Death of Saint Adalbert of Magdeburg, bishop and Benedictine who was sent to Russia by Holy Roman Emperor Otto the Great and became known as the great missionary to the Slavs.
Queen Isabella, on the strong advice of Christopher Columbus and his findings, condemns the enslavement of the Indians discovered in the New World. Sadly, many avaricious men discarded her order and mistreated the "savages" for their own purposes.
Lord George Calvert Baltimore receives the Charter to found the colony of Maryland, named after the Blessed Mother and open to all faiths, but especially a refuge for persecuted Catholics. To this day Baltimore remains a Catholic stronghold on the eastern seaboard.
Patriarch Pavle appealed to both Serbs and Montenegrins in Kosovo not to abandon their heritage, history, and holy sites in Kosovo, adding that he would himself move to the Pec Patriarchate in western Kosovo, the chief see of the church since 1253. The patriarch said he would seek assurances from the Yugoslav government and NATO peacekeepers that the Serbs would be safe.
"I will plead with all responsible organs of our state and the highest representatives of the international forces in Kosovo for your lives and property, for your protection and safety," he said. He added that these assurances would be sought for everyone in Kosovo, regardless of religion or ethnic background.
Church sources in Pristina, the Kosovo capital, are reported by the Belgrade media to have said that the Monastery of Sveta Trojica (The Holy Trinity) at the village of Musutiste has been burnt down and 13 Orthodox churches in Kosovo were abandoned in the face of violence by the ethnic Albanian Kosovo Liberation Army.
Archbishop Isaias Duarte Cancino of Cali said on Wednesday that he had been informed that the National Liberation Army (ELN) rebels had demanded ransoms from some of the families of their victims. Most of the captives have been released, but at least 20 from the church remain in custody. "They want to make money at the expense of the pain and suffering of the hostages," said the archbishop.
Although some relatives have admitted privately that ransoms have been demanded, none were willing to say it publicly. "We who were freed think that those who remain captive are going to have to pay ransoms -- although the guerrillas never told us as much," said freed hostage Rafael Posada, adding that those still held were "people of means."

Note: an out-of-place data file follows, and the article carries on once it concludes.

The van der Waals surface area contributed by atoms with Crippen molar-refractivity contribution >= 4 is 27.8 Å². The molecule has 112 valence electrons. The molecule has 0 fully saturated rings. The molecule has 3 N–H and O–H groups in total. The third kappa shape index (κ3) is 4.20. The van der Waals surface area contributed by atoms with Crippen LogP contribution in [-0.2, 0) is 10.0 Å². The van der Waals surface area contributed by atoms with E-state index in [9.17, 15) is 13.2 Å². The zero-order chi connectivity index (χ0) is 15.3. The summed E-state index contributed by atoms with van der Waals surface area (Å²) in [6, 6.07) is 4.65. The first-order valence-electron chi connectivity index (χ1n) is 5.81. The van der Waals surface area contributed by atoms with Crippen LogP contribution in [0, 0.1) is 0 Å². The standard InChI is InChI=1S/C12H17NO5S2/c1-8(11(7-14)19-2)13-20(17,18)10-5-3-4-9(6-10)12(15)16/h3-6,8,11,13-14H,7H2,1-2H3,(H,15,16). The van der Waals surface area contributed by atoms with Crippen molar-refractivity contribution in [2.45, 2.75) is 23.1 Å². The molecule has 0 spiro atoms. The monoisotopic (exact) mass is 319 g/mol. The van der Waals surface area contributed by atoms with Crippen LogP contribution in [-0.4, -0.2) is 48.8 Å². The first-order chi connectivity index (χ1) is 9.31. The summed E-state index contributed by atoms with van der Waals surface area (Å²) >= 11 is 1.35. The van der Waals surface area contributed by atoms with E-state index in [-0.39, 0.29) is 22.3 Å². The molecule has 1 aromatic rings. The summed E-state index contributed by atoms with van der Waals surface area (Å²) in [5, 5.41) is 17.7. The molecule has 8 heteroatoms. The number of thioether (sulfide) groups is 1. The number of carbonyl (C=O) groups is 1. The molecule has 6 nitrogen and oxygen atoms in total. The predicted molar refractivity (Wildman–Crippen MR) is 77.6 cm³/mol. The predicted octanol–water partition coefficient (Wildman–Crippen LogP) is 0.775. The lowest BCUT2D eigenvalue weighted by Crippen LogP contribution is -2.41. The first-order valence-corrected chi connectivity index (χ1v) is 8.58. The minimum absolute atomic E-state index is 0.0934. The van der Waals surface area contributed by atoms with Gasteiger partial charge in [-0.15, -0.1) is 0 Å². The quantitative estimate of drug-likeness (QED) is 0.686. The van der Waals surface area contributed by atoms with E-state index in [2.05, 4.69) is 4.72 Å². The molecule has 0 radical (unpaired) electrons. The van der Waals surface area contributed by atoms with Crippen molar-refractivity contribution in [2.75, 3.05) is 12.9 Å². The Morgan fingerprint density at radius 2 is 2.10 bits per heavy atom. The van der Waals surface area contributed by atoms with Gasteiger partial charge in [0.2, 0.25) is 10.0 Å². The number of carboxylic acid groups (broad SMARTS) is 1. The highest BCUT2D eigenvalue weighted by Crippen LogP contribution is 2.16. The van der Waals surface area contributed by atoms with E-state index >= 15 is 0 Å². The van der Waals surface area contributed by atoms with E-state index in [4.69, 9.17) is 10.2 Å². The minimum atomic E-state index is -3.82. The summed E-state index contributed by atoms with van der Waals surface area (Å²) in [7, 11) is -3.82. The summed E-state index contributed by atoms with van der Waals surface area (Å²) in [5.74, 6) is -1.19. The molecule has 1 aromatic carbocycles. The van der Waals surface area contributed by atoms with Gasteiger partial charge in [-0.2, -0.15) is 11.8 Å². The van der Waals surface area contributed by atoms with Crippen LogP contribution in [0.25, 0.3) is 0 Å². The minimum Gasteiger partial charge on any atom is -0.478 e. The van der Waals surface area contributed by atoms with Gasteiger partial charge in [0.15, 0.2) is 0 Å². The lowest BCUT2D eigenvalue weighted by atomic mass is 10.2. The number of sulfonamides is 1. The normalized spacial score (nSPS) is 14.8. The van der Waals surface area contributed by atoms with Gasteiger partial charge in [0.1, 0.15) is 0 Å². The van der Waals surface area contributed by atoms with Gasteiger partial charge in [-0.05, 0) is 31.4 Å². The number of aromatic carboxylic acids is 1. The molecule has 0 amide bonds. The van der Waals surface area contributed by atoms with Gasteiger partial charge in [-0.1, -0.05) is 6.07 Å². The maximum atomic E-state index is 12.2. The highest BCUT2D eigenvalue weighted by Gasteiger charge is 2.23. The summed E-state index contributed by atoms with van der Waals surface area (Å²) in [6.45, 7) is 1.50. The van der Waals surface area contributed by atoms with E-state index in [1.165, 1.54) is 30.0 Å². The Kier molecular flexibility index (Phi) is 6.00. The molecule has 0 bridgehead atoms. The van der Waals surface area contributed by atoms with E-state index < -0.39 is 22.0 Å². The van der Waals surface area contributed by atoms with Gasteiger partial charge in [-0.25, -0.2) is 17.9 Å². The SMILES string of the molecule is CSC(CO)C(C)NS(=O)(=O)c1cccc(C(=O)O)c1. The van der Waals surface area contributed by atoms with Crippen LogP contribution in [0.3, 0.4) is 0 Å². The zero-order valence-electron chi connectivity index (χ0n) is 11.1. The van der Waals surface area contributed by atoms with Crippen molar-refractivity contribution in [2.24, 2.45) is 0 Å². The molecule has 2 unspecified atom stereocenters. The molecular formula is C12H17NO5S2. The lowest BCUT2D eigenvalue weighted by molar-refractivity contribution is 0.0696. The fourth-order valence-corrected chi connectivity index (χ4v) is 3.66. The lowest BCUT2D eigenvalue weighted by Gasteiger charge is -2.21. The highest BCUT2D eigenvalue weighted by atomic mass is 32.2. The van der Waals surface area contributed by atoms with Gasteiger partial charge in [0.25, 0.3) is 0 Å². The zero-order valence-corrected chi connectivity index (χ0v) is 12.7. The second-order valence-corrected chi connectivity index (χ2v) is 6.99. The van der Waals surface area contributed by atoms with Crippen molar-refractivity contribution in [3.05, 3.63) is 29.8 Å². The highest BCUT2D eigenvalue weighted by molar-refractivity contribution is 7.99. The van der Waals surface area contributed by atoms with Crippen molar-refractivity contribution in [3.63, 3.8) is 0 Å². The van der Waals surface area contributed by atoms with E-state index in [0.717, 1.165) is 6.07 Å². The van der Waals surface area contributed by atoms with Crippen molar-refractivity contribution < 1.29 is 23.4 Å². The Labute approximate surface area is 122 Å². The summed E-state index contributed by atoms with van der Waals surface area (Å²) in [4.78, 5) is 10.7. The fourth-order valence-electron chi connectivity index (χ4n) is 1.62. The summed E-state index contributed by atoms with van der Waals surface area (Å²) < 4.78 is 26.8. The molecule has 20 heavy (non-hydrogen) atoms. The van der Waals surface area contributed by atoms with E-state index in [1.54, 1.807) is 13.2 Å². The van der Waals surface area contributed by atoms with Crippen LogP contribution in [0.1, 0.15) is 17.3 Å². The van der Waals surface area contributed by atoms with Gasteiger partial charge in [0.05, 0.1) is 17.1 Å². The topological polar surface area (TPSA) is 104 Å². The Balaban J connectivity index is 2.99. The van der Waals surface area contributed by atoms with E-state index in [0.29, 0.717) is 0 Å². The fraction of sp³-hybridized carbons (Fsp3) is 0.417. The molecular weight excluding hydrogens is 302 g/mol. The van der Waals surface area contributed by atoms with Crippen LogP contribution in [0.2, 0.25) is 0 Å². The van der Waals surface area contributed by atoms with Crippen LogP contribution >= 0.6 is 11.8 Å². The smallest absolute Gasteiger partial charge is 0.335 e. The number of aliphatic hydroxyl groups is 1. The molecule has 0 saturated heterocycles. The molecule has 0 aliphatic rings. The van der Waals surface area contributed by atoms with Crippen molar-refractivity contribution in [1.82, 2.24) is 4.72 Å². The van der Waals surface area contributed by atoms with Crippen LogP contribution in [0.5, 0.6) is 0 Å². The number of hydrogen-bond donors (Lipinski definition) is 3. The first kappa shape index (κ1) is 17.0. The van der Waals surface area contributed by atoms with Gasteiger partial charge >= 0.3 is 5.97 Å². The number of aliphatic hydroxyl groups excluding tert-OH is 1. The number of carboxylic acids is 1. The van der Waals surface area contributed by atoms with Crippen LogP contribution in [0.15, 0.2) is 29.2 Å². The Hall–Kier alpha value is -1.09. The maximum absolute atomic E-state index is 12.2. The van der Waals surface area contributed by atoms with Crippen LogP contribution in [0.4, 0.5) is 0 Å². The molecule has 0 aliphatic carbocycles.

Different chapels along the state have also been damaged. The temple of "La Santisima" has been practically deprived from its entire facade, and "San Andres Cholula's" dome fell completely. Also the temples of "San Roque," "San Mateo Cuanala" and "Las Casas Coloradas" have suffered considerable damages in their structure.
After knowing about the earthquake that affected the south of Mexico, Pope John Paul II, through Cardinal Secretary of State Angelo Sodano, manifested his grief and his solidarity with the victims. The message, that was asked to be transmitted to the affected places, invited institutions and people of good will to lend effective help with charity and spirit of Christian solidarity to those affected by the earthquake
Of the approximate $111 million, $90 million was raised by state councils and local units which donated directly to charitable causes of their own choosing, including church and community projects and youth programs. The remaining $21 million was given by the Supreme Council and Knights of Columbus designated funds.
Assistance to church organizations, such as parishes, schools, religious education programs, seminaries/seminarians, vocations, promotional efforts and miscellaneous church projects, totaled $33.3 million in 1998 and $289 million in aggregate over the past ten years, the group said.